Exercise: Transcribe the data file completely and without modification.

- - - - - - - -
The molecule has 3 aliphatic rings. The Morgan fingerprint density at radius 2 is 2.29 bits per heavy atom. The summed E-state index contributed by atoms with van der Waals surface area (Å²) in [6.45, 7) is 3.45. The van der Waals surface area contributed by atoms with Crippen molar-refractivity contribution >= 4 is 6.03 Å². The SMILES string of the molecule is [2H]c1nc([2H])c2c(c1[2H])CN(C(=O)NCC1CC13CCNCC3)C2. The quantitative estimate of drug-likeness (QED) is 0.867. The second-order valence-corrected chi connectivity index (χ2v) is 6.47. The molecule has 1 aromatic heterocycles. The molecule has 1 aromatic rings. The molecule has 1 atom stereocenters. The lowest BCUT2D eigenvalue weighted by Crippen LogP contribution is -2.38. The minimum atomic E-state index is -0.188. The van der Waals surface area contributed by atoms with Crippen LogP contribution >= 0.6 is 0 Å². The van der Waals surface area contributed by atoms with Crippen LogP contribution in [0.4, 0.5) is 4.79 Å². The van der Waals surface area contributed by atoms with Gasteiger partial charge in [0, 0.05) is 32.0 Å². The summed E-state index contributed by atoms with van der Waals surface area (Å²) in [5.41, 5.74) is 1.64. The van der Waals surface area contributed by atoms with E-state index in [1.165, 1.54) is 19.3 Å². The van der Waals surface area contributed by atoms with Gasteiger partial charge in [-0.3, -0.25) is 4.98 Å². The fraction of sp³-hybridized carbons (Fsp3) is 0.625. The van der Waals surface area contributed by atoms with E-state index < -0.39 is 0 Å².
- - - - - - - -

The molecule has 3 aliphatic rings. The Morgan fingerprint density at radius 2 is 2.29 bits per heavy atom. The summed E-state index contributed by atoms with van der Waals surface area (Å²) in [6.45, 7) is 3.45. The van der Waals surface area contributed by atoms with Crippen molar-refractivity contribution >= 4 is 6.03 Å². The SMILES string of the molecule is [2H]c1nc([2H])c2c(c1[2H])CN(C(=O)NCC1CC13CCNCC3)C2. The quantitative estimate of drug-likeness (QED) is 0.867. The second-order valence-corrected chi connectivity index (χ2v) is 6.47. The molecule has 1 aromatic heterocycles. The molecule has 1 aromatic rings. The molecule has 1 atom stereocenters. The lowest BCUT2D eigenvalue weighted by Crippen LogP contribution is -2.38. The minimum atomic E-state index is -0.188. The van der Waals surface area contributed by atoms with Crippen LogP contribution >= 0.6 is 0 Å². The van der Waals surface area contributed by atoms with Crippen LogP contribution in [0.4, 0.5) is 4.79 Å². The van der Waals surface area contributed by atoms with Gasteiger partial charge in [0, 0.05) is 32.0 Å². The summed E-state index contributed by atoms with van der Waals surface area (Å²) in [5.41, 5.74) is 1.64. The van der Waals surface area contributed by atoms with E-state index in [1.165, 1.54) is 19.3 Å². The van der Waals surface area contributed by atoms with Gasteiger partial charge in [-0.3, -0.25) is 4.98 Å². The fraction of sp³-hybridized carbons (Fsp3) is 0.625. The van der Waals surface area contributed by atoms with E-state index < -0.39 is 0 Å².